South Africa's residential property market is facing domestic and global headwinds, with rising interest rates, socio-political tensions and a limp economy bedevilled by intermittent power dampening consumer spirits, says Hayley Ivins-Downes, head of digital at Lightstone. While abroad, the Russian invasion of Ukraine and numerous other geo-political hotspots continue to unsettle global stability.


Despite all these factors, South Africa’s residential property is showing pockets of progress and opportunity.

Overall transfer volumes were continuing their uneven trajectory, with 2022 anticipated to reach around 330,000, well down from the high of 493,000 recorded just prior to the 2008 crash.

However, if sales in 2022 hit 330,000, it would match the 2021 Covid-19 bounce-back from 263,000 and similar volumes last recorded in 2017 and 2018.

Source: Supplied

Who is buying?

If volumes are falling or flat, then who are the buyers?

As the graph below shows, Ivins-Downes said buyers were predominatly from the mid-value (37%) and high-value (32%) segments in 2021, a consistent trend for many years. In fact, the mid-value share of market was at its highest since 2009, and looks to be holding the same level in 2022.

Luxury category buyers were back to 12% in 2021, the highest recorded in this category and last matched in 2015, and buyers in the high category hit 32% in 2021, the highest score recorded in the past 14 years.

Unfortunately, low-value buyers dropped below 20% in 2021, suggesting perhaps less new entrants into the market – an unwelcome development given the country’s demographics – with market activity dominated by the mid and high values.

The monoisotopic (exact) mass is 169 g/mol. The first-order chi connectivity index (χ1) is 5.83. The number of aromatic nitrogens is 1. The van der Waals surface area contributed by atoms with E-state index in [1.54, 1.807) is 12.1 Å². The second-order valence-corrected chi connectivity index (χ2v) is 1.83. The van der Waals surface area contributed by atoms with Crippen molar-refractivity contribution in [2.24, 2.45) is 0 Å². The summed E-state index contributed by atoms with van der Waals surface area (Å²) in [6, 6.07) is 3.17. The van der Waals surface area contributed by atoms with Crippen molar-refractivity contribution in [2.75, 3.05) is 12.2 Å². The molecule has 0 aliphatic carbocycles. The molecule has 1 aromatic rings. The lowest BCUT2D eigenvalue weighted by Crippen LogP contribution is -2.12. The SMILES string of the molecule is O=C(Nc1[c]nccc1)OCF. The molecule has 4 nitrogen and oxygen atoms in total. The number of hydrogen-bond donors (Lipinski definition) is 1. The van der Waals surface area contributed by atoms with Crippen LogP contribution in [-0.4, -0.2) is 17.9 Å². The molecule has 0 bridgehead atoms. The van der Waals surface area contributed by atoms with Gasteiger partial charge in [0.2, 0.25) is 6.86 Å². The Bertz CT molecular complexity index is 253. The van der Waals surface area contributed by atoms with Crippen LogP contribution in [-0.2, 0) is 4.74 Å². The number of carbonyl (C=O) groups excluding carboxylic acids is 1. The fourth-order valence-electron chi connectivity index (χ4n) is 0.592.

Source: Supplied

Property price inflation

Ivins-Downes said despite sales in the low-value category trailing mid value and high value, property price inflation was most pronounced in this category, except for a dip in 2013 and 2014.

In fact, low-value property price inflation in 2021 was 12%, more than double high value (5.1%), luxury (5.2%) and mid value (5.4%), and more than double the national average of 5.3%. In fact, low-value property price inflation has been over 9% since 2016.

While the low-value properties have seen prices rise, the luxury category has fallen the most, coming off a high in 2014 of 7.7% and dropping to 5.2% in 2021. High-value properties also peaked in 2014 at 6.3%, and in 2021 were 5.1%, while mid-value prices had their best year in 2020 (6.0%), dropping to 5.4% in 2021.

Property price inflation by value band

Source: Supplied

The years 2012 to 2014 (highlighted in the table above) were the best in terms of property price inflation since 2008, with high value (2014), low value (2012), luxury (2014) and the national average (2014) recording their 24-year highs. Ivins-Downes said only the mid-value band recorded its best year outside 2012-2014 – and that was in the Covid-19 bounce back year of 2020.

Other than 2014 being a “golden year” for rising property inflation, the table above and graph below indicated the hugely inconsistent movements in property price inflation, both within the property segments and collectively.

When property price inflation is superimposed on the CPI (see graph below) over the years 2008 to 2021, all of the property value bands have outperformed the CPI since 2020.

Source: Supplied

Loan-to-value increasing

Banks are offering higher loan-to-value (LTV), helping to stretch affordability of home ownership. “We can also see property owners holding onto their properties for longer. The LTV of all segments was rising as the graph below shows, but this was especially true of the high-value segment,” Ivins-Downes said.

Source: Supplied





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